Judging by Saturday night, one would never guess the Pi Kappa Alpha fraternity is suspended from CSU for alcohol-related offenses.
Middle school kids danced, giggled and shot hoops in a substance-free environment under the watchful eye of the outlaw fraternity at the Fort Collins Senior Center.
“PIKEs aren’t just the bad boys of Fort Collins,” said Matt Tippett, a freshman business management major and PIKE spokesman. “We interact with the community a lot. It’s bad that we have this rep.”
The ousted fraternity partnered with Team Fort Collins to bring to life Splashdance, which officials estimate about 350 middle-schoolers attended.
Scoot Crandall, executive director of Team Fort Collins, said Splashdance has been trying prevent substance use in middle-school students for 10 years.
“We could not do Splashdance without the PIKEs,” he said. “Their help is huge, and the kids love them.”
Not everyone loves PIKEs, however.
The fraternity was suspended in 2005 for alcohol violations. The university slapped penalties on eight fraternities and sororities, but PIKEs got the worst of it: they had their university recognition revoked.
Cory Johnson, the 22-year-old president of the fraternity, said PIKEs contributed more than 1,800 hours of community services and raised $5,000 for charity.
In addition, they helped out with Cans Around the Oval and teamed with Partners Mentoring Youth.
“We still get a lot of resistance from the Greek community though,” he said.
At Saturday night’s event, youngsters played volleyball, too.
Johnson said that a group of girls came up to him and asked him by name where the volleyballs were.
“These kids remember us,” Johnson said. “It’s pretty crazy.”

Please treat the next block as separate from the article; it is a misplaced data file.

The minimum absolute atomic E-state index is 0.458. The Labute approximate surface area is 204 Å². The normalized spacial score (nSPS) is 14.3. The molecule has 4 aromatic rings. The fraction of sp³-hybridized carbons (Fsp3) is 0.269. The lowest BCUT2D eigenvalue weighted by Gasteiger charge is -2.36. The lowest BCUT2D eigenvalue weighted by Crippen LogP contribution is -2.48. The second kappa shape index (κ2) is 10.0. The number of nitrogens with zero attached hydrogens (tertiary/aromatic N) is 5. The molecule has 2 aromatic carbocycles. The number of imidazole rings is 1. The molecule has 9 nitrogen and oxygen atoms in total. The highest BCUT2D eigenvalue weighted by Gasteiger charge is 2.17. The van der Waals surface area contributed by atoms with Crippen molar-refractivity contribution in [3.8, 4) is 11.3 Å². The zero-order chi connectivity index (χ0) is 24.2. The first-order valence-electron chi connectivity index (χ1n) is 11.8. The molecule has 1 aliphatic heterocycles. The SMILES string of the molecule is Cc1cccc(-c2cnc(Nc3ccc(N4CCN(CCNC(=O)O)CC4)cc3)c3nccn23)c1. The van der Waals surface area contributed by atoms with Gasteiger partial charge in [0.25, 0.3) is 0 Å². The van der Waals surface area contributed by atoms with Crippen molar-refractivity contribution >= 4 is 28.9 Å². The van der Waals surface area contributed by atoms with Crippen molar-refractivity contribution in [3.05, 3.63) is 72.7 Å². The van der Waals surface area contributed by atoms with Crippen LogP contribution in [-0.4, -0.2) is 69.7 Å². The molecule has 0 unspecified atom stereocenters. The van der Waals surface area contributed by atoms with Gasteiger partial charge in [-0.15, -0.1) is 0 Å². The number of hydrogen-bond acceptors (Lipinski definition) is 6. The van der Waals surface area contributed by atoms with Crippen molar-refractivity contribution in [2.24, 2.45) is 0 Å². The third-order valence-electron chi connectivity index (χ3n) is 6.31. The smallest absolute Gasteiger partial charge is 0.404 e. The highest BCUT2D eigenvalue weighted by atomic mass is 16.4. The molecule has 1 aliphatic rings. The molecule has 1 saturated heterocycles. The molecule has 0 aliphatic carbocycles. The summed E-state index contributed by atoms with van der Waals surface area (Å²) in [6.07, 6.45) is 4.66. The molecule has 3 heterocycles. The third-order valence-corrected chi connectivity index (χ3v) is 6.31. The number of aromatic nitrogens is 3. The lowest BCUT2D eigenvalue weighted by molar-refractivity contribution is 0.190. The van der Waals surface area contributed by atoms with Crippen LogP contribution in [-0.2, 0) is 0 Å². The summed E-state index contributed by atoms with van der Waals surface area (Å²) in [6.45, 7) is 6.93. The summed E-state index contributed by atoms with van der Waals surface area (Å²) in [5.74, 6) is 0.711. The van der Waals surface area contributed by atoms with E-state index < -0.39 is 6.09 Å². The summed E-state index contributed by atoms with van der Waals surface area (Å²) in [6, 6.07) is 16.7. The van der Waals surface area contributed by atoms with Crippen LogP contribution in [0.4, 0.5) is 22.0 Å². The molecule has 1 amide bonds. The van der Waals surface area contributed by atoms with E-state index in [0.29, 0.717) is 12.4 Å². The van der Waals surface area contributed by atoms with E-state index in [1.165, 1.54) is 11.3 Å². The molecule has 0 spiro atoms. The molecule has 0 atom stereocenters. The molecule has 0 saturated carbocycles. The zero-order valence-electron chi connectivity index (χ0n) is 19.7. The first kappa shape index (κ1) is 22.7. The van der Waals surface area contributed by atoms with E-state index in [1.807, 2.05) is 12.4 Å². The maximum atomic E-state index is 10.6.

Ross Carpenter, a senior finance major, has been a PIKE for seven semesters. He said the community service PIKEs do generally goes unrecognized.
“Its something we’re trying to change,” he said.
Carpenter has participated in eight Splashdances.
“One year there was a dance-off,” Carpenter said. “At first, no one was dancing but then some of our members and some middle schoolers started a break-dance fight. The middle-schooler won. But in his defense, the middle-schooler was pretty good. He had to have practiced.”
Dave Thorpe, a City of Fort Collins patrol officer at Splashdance, was hired for security and to support the Team Colorado staff.
“All of the PIKEs I came in contact with seemed really enthused to be here,” Thorpe said.
Tippett said he became a PIKE after they lost university recognition. The massive fraternity had about 120 members when they were booted. The numbers are now growing again; Tippett said they count about 85 among their ranks.
“The values and morals of Pi Kappa Alpha are parallel with what I believe,” he said. “The three words are gentleman, scholar and athlete. And everyone in this fraternity exemplifies those words.”
Staff writer Nikki Cristello can be reached at email@example.com.
For internship and volunteering opportunities with Team Fort Collins call 970-224-9931.